Dr. Stanley Spence, Pastor First Baptist Church, Lincolnton, N.C.
Form in worship has been developed over the years with many influences. Each time we evolve we risk changing the nature of the meaning. For example; the communal meal which we call the Lord’s Supper was originally in people’s homes of the early church period from Jesus to around 314 AD.
In the early Catholic Church, from which the Protestant movement ultimately came over 1000 years later, the Lord’s Supper evolved from its original form. In the early Catholic tradition, the Lord’s Supper evolved to a ceremony behind a screen, on an altar table, in Latin, in secret, to advance the idea of God’s mysterious presence and mystery.
The people’s lack of worship attendance caused leadership to respond. The Lord’s Supper for the people dissolved into not knowing the Latin language, not understanding what was happening for over thirty minutes behind the screen, and losing interest in the ceremony itself. Did I mention, the people did not share in the meal at that time; only the priest.
The next movement in the Lord’s Supper was the removal of the screen; the next movement was the people were allowed to participate; and the next was the use of the common language, all in an effort to engage the people more earnestly in the worship of our Lord through the Lord’s Supper.
After the Protestant Reformation, the Lord’s Supper was split into two more camps of thought and worship. One camp considered it a Sacrament (the visible form of the Invisible Grace of God’s presence) and for the other camp, the Lord’s Supper became a symbol of the Lord’s presence. People fought over these two perspectives. The fight surely didn’t please God but the belief that God was represented in the ceremony of remembrance did.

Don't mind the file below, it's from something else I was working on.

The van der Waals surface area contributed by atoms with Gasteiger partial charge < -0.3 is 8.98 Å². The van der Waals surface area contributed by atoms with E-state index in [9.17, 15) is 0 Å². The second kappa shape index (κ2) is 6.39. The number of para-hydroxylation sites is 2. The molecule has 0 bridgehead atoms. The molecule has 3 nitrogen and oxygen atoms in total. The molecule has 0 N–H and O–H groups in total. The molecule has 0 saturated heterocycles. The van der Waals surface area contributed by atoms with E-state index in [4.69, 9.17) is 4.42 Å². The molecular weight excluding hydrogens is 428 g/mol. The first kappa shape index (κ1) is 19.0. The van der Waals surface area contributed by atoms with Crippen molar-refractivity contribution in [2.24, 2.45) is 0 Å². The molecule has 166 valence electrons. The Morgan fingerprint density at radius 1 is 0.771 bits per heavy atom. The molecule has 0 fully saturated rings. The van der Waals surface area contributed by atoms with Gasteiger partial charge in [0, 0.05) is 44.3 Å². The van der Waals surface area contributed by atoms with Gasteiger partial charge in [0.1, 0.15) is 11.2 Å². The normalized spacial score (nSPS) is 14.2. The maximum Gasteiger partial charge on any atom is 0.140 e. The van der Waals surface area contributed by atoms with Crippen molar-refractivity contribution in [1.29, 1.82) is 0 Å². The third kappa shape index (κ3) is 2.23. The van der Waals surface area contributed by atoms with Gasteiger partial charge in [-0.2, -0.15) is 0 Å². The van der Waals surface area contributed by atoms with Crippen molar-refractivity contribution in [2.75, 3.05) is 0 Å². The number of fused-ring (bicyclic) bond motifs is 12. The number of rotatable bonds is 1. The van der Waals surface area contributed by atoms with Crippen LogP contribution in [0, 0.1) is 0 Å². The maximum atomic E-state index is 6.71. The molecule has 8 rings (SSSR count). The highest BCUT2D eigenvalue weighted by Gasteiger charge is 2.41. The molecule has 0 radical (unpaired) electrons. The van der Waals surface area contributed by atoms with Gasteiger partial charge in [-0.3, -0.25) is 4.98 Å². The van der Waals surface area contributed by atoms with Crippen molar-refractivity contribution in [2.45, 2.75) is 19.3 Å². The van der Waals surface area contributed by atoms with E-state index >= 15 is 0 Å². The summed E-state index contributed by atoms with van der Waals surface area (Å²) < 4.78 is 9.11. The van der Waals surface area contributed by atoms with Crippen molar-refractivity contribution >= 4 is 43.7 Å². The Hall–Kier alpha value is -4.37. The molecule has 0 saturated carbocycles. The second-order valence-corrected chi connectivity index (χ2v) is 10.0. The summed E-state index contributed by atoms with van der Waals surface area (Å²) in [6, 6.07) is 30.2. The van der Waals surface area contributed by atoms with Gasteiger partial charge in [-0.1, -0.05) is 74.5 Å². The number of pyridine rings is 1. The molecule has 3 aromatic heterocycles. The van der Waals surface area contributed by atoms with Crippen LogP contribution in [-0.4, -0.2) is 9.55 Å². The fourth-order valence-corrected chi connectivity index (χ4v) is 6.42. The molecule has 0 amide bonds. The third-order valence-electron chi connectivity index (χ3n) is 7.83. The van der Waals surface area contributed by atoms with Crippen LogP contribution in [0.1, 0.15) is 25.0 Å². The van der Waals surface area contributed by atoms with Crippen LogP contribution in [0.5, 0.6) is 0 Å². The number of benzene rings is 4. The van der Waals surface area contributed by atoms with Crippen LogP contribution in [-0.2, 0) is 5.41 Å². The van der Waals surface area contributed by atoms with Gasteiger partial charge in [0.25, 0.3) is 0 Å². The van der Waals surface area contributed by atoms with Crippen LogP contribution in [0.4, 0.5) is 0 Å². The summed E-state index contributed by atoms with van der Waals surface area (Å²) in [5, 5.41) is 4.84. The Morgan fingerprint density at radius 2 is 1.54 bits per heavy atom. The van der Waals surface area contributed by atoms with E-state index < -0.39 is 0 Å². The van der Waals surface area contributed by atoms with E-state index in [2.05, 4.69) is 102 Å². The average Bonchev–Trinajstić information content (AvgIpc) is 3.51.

Throughout the years we have continued to fight over issues that show our lack of understanding about worship. God simply wants His people to love Him and honor the effort He made to love us first. If your heart is not in the worship, it is meaningless to Him. If your heart is into worship and the form is not perfect, He will receive it with tender love. When we add all the other elements of worship, they are simply there to add to your expression of love unto God for all He has done for you and us, the Church.
When you worship the Lord our God, bring all of who you are to honor and glorify Him; i.e., a joyful noise, a humble heart, a grateful spirit, and a servant’s desire to please. The form can be varied but the previously mentioned things are true throughout the different ways in which they are expressed. Let our hearts truly worship God, not just the forms.
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